A sweet young thing came up to me at the mall a few days ago. She gave me a dazzling smile and I thought: “Wow, the old guy still has it.” I blessed her with a smile in return. Then she asked me if I would like to buy some hair dye. She was selling some that would “cover up all my grey hair.” My smile went into auto mode and I said I was very happy with my grey hair, thank you.
The exchange reminded me that in today’s world (at least in ‘developed’ countries) aging is something that is not welcomed, something to be hidden. Maybe this is the result of millions spent on advertising by the producers of ‘anti-aging’ products. It is also a natural consequence of a techno-driven society where, for the first time, the young have easier access to abilities and knowledge than the old. (For the longest time I was a computer-phobe that hid his fear of computers under strident cries that I didn’t need PCs to function.)
Of course growing old has its less attractive features. As I look at my own parents struggling with ailments ranging from arthritis to congestive heart failure, I realize that growing old is not for wimps. The bible poignantly catalogues the diminishing of various human abilities that come with aging in Ecclesiastes 12: 1-8.
Yet the bible is also clear that the aged are to be honoured (Leviticus 19:32). And that the aged are sources of wisdom (1 Kings 12: 6-20). The unique contribution of the old is not their knowledge of the latest gadgets. The unique contribution of the old is their knowledge of the human heart.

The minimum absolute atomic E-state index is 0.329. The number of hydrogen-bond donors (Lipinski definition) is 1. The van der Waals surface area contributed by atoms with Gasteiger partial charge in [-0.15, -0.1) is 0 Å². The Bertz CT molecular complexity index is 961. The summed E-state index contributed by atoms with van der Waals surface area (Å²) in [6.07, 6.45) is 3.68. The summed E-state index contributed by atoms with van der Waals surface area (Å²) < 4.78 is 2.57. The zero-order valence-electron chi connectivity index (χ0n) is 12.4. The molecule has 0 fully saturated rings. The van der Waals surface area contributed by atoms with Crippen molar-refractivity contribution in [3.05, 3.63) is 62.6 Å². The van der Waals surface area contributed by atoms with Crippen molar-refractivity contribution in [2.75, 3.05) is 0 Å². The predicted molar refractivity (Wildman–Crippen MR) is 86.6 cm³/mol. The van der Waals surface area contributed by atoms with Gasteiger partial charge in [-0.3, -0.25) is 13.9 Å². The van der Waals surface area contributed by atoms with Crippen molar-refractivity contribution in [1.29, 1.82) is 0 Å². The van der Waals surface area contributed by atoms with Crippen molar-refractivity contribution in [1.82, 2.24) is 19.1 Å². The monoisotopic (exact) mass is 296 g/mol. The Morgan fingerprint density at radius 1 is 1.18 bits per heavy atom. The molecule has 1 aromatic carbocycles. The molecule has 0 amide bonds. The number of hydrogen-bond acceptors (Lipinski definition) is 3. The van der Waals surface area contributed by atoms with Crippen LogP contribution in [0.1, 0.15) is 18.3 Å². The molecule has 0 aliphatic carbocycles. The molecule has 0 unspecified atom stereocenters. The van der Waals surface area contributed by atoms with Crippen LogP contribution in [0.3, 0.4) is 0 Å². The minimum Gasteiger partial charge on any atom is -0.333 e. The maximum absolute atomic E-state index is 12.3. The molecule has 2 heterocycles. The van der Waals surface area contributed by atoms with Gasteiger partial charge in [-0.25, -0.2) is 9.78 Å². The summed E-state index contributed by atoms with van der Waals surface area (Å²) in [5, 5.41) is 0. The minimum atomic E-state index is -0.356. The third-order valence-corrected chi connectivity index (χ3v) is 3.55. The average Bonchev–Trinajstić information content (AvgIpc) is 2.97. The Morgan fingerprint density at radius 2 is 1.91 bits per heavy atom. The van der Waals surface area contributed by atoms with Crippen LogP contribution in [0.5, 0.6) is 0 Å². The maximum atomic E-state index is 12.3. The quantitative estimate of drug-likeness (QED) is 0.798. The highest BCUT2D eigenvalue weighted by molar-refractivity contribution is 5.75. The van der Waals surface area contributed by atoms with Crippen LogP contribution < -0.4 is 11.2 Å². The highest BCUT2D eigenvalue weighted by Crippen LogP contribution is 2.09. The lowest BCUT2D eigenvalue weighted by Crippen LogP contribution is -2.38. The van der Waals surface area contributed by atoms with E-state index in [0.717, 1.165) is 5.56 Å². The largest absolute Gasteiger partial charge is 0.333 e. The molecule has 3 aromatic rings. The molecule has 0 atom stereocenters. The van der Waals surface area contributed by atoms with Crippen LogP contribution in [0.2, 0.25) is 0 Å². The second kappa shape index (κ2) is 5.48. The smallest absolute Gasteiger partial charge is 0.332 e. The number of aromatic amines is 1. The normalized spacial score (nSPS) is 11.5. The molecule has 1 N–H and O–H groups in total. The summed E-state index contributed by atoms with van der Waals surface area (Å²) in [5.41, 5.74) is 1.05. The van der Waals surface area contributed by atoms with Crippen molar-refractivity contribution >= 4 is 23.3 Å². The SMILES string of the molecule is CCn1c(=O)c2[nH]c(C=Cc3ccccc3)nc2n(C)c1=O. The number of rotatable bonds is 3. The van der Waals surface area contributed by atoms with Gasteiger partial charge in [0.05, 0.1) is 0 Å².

Of course an old person is not necessarily a wise person. There are old fools as there are young fools. I believe wisdom finally is a gift from God. It comes to those who reflect upon life in the light of His Word. The older you are the more data you have to reflect on.
And while we are to be grateful for the blessings that technology has brought us, we are reminded daily that the deepest wounds of humankind come not from failures in technology but failures of the human spirit.
More than ever we need the input of wise and compassionate people to bear upon the horrendous problems that beset us.
I am not suggesting that the contributions of the young are any less important. The fact is we need the help of all – men and women, people of all races, the young and the old. In humility we are to welcome the unique contributions of all.
And that includes the old. They are not to be treated as superfluous to the debates that seek to shape the future of the world. Grey hair need not be hidden under hair dyes.
Instead we should seek the input of the old, especially those whose love and wisdom have been tested in the crucible of life.
They just might have more insight into the mind and heart of the God who is also called “The Ancient of Days” (Daniel 7: 9,13).